Collect Robust Data
Equitable rental assistance programs require data to monitor program outcomes in real time. Understanding the gender, age, race/ethnicity, and neighborhood demographics of both successful and unsuccessful applicants is critical in identifying gaps in assistance, and in understanding why certain applicants or groups of applicants are facing more challenges in successfully receiving assistance. Tracking outreach efforts against the applicant pool can provide administrators with a helpful gauge of which methods and strategies are successful in generating applications from hard-to-reach populations. Finally, tracking landlord participation and compliance with program requirements is crucial for ensuring that the funds serve their intended purpose: keeping tenants safely and stably housed.
Make Course Corrections
With sufficient data in hand, program administrators can tailor and adjust rental assistance programs to promote more equitable outcomes. Los Angeles provides a helpful example of strategically refining how its program worked. The city began to process applications for rental assistance in the late summer and it tracked how well applicants were making it through the application and disbursement process. By mid-fall the city discovered that 45 percent of qualified applicants who made it through the application process were still unable to access the benefit because of landlord nonresponse or because their landlord decided not to participate in the program. To prevent this from causing renters to miss out, the city began offering direct-to-tenant payments for those whose application was approved but whose landlord did not participate, which allowed all of the households in this group to access the rent relief. In another example, early data from a program in Utah showed that only 34 percent of approved applications originated from ZIP codes with the highest eviction rates. The state is now working to target outreach and case management efforts to these high-risk ZIP codes, in an effort to reduce disparities.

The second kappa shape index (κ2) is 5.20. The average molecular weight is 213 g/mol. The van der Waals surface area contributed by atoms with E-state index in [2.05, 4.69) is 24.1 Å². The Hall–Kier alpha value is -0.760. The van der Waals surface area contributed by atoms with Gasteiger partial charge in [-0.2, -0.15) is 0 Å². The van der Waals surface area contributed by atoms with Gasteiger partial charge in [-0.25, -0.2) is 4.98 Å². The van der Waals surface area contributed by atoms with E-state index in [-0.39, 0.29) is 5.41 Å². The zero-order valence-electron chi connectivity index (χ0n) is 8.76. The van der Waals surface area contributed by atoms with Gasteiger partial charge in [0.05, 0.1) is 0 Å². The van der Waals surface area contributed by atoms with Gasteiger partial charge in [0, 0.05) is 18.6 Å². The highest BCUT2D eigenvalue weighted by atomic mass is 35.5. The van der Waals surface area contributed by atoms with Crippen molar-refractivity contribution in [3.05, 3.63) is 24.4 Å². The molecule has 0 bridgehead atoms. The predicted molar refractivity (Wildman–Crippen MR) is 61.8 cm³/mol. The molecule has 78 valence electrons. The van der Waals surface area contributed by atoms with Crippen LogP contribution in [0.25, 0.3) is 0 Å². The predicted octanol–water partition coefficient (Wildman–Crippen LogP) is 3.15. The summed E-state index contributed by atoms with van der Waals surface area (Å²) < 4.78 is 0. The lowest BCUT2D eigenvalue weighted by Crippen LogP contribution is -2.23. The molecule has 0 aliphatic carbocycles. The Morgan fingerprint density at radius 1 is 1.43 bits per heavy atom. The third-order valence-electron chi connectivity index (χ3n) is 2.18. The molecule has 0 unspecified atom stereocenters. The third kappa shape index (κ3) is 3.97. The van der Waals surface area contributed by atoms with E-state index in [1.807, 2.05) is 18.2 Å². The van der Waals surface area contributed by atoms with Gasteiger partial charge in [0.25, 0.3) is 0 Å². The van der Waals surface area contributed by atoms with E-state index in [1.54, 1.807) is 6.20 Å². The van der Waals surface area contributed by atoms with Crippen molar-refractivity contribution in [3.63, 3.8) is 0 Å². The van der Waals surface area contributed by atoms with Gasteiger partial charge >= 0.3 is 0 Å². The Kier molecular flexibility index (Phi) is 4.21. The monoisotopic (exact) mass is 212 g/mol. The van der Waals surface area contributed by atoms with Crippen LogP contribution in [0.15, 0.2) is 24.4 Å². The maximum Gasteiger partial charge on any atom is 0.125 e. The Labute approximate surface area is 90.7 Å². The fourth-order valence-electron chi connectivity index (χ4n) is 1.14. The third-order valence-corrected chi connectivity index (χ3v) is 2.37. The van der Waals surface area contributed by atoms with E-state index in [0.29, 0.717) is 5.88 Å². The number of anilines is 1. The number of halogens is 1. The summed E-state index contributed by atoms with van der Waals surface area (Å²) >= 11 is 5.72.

All too often, well-intentioned programs end up reinforcing existing disparities, as the most vulnerable fail to hear about available assistance or to overcome the administrative hurdles required to successfully apply. To be sure, COVID-related emergency assistance will not address the longstanding housing affordability challenges that so many renter households of color face. But we hope that the lessons here can help states and localities center equity in the design not only of their emergency rental assistance programs, but also of their full set of housing programs.